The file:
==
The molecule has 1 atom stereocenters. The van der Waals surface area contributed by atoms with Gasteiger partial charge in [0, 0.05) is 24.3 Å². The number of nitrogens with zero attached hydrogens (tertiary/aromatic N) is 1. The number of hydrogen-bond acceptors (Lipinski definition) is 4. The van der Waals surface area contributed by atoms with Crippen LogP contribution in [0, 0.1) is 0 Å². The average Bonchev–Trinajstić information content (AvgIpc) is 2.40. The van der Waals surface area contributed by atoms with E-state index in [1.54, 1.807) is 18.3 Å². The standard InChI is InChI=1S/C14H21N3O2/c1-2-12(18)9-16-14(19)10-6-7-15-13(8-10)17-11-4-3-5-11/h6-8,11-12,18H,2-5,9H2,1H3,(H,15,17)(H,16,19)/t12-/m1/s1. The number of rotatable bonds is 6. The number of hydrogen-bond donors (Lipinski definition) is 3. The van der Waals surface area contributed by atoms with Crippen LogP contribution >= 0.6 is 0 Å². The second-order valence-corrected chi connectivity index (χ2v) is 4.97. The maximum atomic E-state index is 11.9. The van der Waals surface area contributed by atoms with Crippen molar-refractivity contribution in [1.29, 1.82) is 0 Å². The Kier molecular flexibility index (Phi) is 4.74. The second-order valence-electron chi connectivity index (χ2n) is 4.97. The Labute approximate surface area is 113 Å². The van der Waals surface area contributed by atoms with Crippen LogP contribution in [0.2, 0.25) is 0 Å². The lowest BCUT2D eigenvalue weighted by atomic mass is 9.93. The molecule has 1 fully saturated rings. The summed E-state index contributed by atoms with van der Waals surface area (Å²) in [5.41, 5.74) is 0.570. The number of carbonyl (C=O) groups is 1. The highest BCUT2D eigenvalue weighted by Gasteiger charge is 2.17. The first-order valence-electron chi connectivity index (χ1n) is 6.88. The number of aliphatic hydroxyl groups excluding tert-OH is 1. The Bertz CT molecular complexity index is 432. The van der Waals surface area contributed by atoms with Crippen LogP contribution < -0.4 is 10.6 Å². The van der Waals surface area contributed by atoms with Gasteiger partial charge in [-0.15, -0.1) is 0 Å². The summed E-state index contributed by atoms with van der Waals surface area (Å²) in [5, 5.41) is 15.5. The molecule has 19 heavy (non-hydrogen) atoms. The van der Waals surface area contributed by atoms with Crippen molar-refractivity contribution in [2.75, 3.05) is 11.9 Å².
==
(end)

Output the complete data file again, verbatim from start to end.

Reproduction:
The molecule has 1 atom stereocenters. The van der Waals surface area contributed by atoms with Gasteiger partial charge in [0, 0.05) is 24.3 Å². The number of nitrogens with zero attached hydrogens (tertiary/aromatic N) is 1. The number of hydrogen-bond acceptors (Lipinski definition) is 4. The van der Waals surface area contributed by atoms with Crippen LogP contribution in [0, 0.1) is 0 Å². The average Bonchev–Trinajstić information content (AvgIpc) is 2.40. The van der Waals surface area contributed by atoms with E-state index in [1.54, 1.807) is 18.3 Å². The standard InChI is InChI=1S/C14H21N3O2/c1-2-12(18)9-16-14(19)10-6-7-15-13(8-10)17-11-4-3-5-11/h6-8,11-12,18H,2-5,9H2,1H3,(H,15,17)(H,16,19)/t12-/m1/s1. The number of rotatable bonds is 6. The number of hydrogen-bond donors (Lipinski definition) is 3. The van der Waals surface area contributed by atoms with Crippen LogP contribution >= 0.6 is 0 Å². The second-order valence-corrected chi connectivity index (χ2v) is 4.97. The maximum atomic E-state index is 11.9. The van der Waals surface area contributed by atoms with Crippen molar-refractivity contribution in [1.29, 1.82) is 0 Å². The Kier molecular flexibility index (Phi) is 4.74. The second-order valence-electron chi connectivity index (χ2n) is 4.97. The Labute approximate surface area is 113 Å². The van der Waals surface area contributed by atoms with Crippen LogP contribution in [0.2, 0.25) is 0 Å². The lowest BCUT2D eigenvalue weighted by atomic mass is 9.93. The molecule has 1 fully saturated rings. The summed E-state index contributed by atoms with van der Waals surface area (Å²) in [5.41, 5.74) is 0.570. The number of carbonyl (C=O) groups is 1. The highest BCUT2D eigenvalue weighted by Gasteiger charge is 2.17. The first-order valence-electron chi connectivity index (χ1n) is 6.88. The number of aliphatic hydroxyl groups excluding tert-OH is 1. The Bertz CT molecular complexity index is 432. The van der Waals surface area contributed by atoms with Crippen LogP contribution < -0.4 is 10.6 Å². The van der Waals surface area contributed by atoms with Gasteiger partial charge in [-0.15, -0.1) is 0 Å². The summed E-state index contributed by atoms with van der Waals surface area (Å²) in [5, 5.41) is 15.5. The molecule has 19 heavy (non-hydrogen) atoms. The van der Waals surface area contributed by atoms with Crippen molar-refractivity contribution in [2.75, 3.05) is 11.9 Å².